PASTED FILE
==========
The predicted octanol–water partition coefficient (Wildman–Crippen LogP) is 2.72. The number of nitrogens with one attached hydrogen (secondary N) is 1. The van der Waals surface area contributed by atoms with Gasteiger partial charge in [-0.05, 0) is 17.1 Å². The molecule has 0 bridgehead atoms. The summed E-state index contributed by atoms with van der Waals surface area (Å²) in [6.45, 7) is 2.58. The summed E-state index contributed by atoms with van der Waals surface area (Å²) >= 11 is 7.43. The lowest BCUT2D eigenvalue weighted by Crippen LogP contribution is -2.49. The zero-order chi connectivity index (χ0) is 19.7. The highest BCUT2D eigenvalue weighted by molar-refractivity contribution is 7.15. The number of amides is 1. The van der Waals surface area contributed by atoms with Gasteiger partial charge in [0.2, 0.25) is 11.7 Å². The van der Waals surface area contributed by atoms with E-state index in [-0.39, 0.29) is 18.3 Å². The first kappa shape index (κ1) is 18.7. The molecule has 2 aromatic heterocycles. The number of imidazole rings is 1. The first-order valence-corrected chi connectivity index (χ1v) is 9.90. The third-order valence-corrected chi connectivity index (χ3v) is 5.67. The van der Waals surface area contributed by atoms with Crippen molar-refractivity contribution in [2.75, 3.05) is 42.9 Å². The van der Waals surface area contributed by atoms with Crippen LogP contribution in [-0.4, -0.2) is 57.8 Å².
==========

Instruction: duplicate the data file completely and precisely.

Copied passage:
The predicted octanol–water partition coefficient (Wildman–Crippen LogP) is 2.72. The number of nitrogens with one attached hydrogen (secondary N) is 1. The van der Waals surface area contributed by atoms with Gasteiger partial charge in [-0.05, 0) is 17.1 Å². The molecule has 0 bridgehead atoms. The summed E-state index contributed by atoms with van der Waals surface area (Å²) in [6.45, 7) is 2.58. The summed E-state index contributed by atoms with van der Waals surface area (Å²) >= 11 is 7.43. The lowest BCUT2D eigenvalue weighted by Crippen LogP contribution is -2.49. The zero-order chi connectivity index (χ0) is 19.7. The highest BCUT2D eigenvalue weighted by molar-refractivity contribution is 7.15. The number of amides is 1. The van der Waals surface area contributed by atoms with Gasteiger partial charge in [0.2, 0.25) is 11.7 Å². The van der Waals surface area contributed by atoms with E-state index in [-0.39, 0.29) is 18.3 Å². The first kappa shape index (κ1) is 18.7. The molecule has 2 aromatic heterocycles. The number of imidazole rings is 1. The first-order valence-corrected chi connectivity index (χ1v) is 9.90. The third-order valence-corrected chi connectivity index (χ3v) is 5.67. The van der Waals surface area contributed by atoms with Crippen molar-refractivity contribution in [2.75, 3.05) is 42.9 Å². The van der Waals surface area contributed by atoms with Crippen LogP contribution in [-0.4, -0.2) is 57.8 Å².